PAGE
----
Vague, inconsistent or incomplete answers should tell you that the organization does not have a plan. Similarly, be wary of guarantees by the repair company of specific results or that it can replicate precisely what it has done for others. Your financial situation differs from that of others. You should not expect the same treatment from your creditors as other debtors – even if you have the same creditors.
Instead of reliance on guarantees, learn about the company’s processes and policies. Ask the following questions, for starters:
Consult credible reviews or the Better Business Bureau about the particular company.
You likely will find that reputable credit repair companies do not work solely on settlements or correcting faulty credit information. Many will address with you the main factors of credit scores and credit problems.
Although the credit bureau must remove erroneous information, neither you nor a credit repair company can force removal of accurate information. A company that tells you the contrary misleads you.
Under the federal Fair Credit Reporting Act, negative information may stay on your report for several years. Here’s how long some common negative information can stay on your credit report:
Legitimate credit repair organizations will help you dispute incorrect information on a report. By contrast, scammers claim to clean credit reports through “jamming.”
In this tactic, the agency disputes (or advises you to dispute) everything in your report. Here, the legitimacy of your dispute does not matter. Organizations may submit repetitive, voluminous and even misleading documents to bolster your dispute.
With jamming, illegitimate repair businesses hope that the credit bureaus lack sufficient time and resources to investigate the disputes. This supposedly causes the credit bureau to just adjust your credit report in your favor.
However, such an approach ignores that bureaus actually possess considerable resources and can process disputes automatically. Your participation in jamming could open you to civil and criminal liability for making false statements. Credit repair lawyers who do this violate ethical rules and face discipline, including the loss of law licenses.
Credit repair scammers may entice you to create a new identity in an effort to erase negative credit information from your history. Specifically, for a fee, the company provides you a nine-digit number. It has the nine-digit format of a Social Security Number, but the company will call it a "credit profile number" or "credit privacy number" (CPN).
You apply for credit using the CPN in lieu of your real Social Security Number. Presumably, none of the bankruptcies, judgments, late payments, high balances or other negative history will appear.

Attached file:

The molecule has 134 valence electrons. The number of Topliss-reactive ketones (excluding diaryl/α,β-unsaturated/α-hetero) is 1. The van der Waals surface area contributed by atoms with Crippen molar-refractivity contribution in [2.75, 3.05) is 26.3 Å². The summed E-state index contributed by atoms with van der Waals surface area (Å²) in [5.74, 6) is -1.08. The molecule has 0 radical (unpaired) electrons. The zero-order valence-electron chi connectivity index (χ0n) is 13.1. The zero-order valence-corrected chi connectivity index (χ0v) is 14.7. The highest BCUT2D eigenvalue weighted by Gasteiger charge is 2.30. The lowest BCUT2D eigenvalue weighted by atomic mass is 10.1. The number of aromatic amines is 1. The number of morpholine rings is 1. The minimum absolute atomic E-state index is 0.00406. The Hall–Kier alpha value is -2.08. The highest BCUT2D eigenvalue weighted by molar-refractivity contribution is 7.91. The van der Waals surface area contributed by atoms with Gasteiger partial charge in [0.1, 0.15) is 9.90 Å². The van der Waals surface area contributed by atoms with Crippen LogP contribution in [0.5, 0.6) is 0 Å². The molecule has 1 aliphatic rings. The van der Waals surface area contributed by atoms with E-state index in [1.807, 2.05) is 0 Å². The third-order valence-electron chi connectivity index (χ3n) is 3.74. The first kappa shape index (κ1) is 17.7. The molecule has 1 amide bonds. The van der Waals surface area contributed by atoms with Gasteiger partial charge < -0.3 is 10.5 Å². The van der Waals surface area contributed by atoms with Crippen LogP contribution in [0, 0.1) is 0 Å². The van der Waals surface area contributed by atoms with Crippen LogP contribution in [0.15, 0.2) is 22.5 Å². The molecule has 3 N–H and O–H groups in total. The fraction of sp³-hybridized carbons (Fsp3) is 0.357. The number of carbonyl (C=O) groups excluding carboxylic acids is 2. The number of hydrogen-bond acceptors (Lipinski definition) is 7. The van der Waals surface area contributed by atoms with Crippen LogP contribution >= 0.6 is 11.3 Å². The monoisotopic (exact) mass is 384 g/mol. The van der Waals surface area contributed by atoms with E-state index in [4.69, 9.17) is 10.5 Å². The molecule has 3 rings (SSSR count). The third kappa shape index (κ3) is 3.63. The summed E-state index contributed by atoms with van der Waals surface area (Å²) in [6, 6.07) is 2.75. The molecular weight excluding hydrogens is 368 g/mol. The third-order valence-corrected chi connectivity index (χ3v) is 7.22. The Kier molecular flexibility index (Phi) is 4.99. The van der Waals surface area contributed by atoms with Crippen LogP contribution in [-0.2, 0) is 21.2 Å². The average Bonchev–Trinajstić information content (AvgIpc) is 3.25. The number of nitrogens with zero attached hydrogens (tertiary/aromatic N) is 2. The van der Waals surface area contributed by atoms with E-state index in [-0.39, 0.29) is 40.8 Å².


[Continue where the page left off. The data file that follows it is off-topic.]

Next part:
Ultimately, such an approach does not work. With a CPN that has not been associated with you, the credit bureau treats you as if you do not have a credit history. This absence of a track record undermines your chances of a strong credit score.
More importantly, creating a false number can land you in prison. Federal law declares it criminal to falsely represent your Social Security, apply for an Employment Identification Number (EIN) under false pretenses or with false information, or give false statements on a mortgage, loan or other credit application.
Aside from criminal liability, your fraudulent activity could make any debt you incur by these methods not dischargeable in bankruptcy. If you declare bankruptcy, these debts will survive and the creditor can still pursue you for what you owe.
The alternative to credit repair is credit building. Unlike credit repair, which focuses on removing negative information from your credit report, credit building focuses on adding new, positive information to your credit report. Credit building encourages positive financial behaviors, such as making your payments on time and in full each month.
Fixing and restoring your credit takes time and discipline. Reputable credit repair organizations will not promise you quick fixes, advise you to deceive others or hide from your questions or concerns. Research these companies carefully. If you find a trustworthy one, heed the advice of its staff. Often, they will have helpful tips to go along with their advocacy of you with creditors or credit bureaus.